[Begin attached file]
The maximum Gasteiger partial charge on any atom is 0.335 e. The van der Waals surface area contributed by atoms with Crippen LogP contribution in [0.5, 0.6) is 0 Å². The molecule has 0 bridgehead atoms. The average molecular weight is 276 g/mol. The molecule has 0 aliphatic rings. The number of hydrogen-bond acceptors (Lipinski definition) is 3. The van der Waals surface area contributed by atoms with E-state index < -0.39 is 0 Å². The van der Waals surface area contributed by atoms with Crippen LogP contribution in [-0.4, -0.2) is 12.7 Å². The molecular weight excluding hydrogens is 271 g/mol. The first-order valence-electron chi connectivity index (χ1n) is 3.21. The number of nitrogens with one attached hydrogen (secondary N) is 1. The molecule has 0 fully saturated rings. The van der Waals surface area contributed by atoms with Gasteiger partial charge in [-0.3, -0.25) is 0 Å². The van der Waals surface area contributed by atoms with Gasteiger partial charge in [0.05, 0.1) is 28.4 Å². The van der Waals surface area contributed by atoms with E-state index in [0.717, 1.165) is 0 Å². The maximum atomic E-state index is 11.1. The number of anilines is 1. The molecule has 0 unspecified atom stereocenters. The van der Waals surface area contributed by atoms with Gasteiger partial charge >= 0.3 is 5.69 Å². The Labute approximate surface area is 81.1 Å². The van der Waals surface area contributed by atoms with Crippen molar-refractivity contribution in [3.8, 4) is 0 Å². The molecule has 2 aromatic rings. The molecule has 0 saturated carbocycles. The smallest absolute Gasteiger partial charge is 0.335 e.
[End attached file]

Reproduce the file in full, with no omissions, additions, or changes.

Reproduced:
The maximum Gasteiger partial charge on any atom is 0.335 e. The van der Waals surface area contributed by atoms with Crippen LogP contribution in [0.5, 0.6) is 0 Å². The molecule has 0 bridgehead atoms. The average molecular weight is 276 g/mol. The molecule has 0 aliphatic rings. The number of hydrogen-bond acceptors (Lipinski definition) is 3. The van der Waals surface area contributed by atoms with E-state index < -0.39 is 0 Å². The van der Waals surface area contributed by atoms with Crippen LogP contribution in [-0.4, -0.2) is 12.7 Å². The molecular weight excluding hydrogens is 271 g/mol. The first-order valence-electron chi connectivity index (χ1n) is 3.21. The number of nitrogens with one attached hydrogen (secondary N) is 1. The molecule has 0 fully saturated rings. The van der Waals surface area contributed by atoms with Gasteiger partial charge in [-0.3, -0.25) is 0 Å². The van der Waals surface area contributed by atoms with Gasteiger partial charge in [0.05, 0.1) is 28.4 Å². The van der Waals surface area contributed by atoms with E-state index in [0.717, 1.165) is 0 Å². The maximum atomic E-state index is 11.1. The number of anilines is 1. The molecule has 0 unspecified atom stereocenters. The van der Waals surface area contributed by atoms with Gasteiger partial charge >= 0.3 is 5.69 Å². The Labute approximate surface area is 81.1 Å². The van der Waals surface area contributed by atoms with Crippen molar-refractivity contribution in [3.8, 4) is 0 Å². The molecule has 2 aromatic rings. The molecule has 0 saturated carbocycles. The smallest absolute Gasteiger partial charge is 0.335 e.